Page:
Bullies don’t always look like bullies. One workplace bully I knew looked like the sweetest little lady. She was tiny. She dressed conservatively and based on appearance alone, was entirely non-threatening. In her case, appearance was most decidedly deceiving. When she opened her mouth, the image of sweet lady disappeared entirely. Her tone of voice and language were strident, threatening, demeaning and intimidating … and just got worse when she was under stress, which seemed to be most of the time.
The people who worked with this little tyrant soon learned to avoid her whenever possible. There were some people that refused to deal with her and sent stronger, more assertive people in their place when they needed something.
You might be wondering what this little tyrant’s boss did to address the behaviour. He did nothing, nothing at all. Instead he joined the rest of this team in tip toeing up to and around this little lady. He allowed the bullying and intimidation to continue. According to the 2010 U.S. Workplace Bullying Survey, his response is fairly typical. The survey found that 62% of employers ignore the problem.
Ignoring a problem doesn’t make it go away and workplace bullying is a big problem. Workplace bullying is a sure-fire way to bring down moral, create tension and reduce efficiency in the workplace. As a leader, it’s important to address that negative behaviour and put a stop to it. Below are some ways to do that:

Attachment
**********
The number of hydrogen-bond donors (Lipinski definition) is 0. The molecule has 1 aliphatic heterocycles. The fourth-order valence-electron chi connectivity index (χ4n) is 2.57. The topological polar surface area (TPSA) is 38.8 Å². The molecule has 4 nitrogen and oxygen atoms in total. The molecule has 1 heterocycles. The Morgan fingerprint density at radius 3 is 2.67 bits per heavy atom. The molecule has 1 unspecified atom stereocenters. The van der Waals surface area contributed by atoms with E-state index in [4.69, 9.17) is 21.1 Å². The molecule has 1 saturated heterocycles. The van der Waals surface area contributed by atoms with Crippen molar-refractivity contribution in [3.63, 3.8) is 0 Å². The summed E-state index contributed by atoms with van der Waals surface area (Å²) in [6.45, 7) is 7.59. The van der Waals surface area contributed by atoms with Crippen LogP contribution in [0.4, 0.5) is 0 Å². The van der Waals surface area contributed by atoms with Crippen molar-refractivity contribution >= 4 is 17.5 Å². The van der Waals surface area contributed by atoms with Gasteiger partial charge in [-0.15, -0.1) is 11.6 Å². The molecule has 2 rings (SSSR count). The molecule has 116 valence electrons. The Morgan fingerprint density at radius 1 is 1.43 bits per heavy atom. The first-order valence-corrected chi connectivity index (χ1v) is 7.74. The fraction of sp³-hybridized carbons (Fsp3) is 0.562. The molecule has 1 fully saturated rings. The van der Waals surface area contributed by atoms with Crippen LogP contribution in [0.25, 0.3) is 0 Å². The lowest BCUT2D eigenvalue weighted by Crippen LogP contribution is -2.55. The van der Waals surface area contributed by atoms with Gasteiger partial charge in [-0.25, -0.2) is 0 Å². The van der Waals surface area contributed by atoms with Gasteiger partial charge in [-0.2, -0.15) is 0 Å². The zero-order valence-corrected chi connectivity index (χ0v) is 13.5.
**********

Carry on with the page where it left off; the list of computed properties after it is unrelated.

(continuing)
- Be sure you are setting a good example.
- If you don’t have an anti-bullying statement, create one and be sure everyone on your team is aware of the statement, as well as the consequences of bullying.
- Address the issue immediately. If an employee reports bullying behaviour by a co-worker, look into it immediately. If you witness bullying behaviour, step in.
- Be respectful to all parties, including the bully. There is very often an underlying reason for bullying behaviour. Lack of confidence, feelings of being overwhelmed, etc. Is there something you can do to help the bully overcome some of those issues? If there is, try to help.
- Talk to your team members about how to communicate assertively. Some people may not be aware of how “mean” they sound. They may very well be modelling behaviour they learned from others. Others need help standing up for themselves.
What about you? Have you ever had to deal with a workplace bully? What worked for you?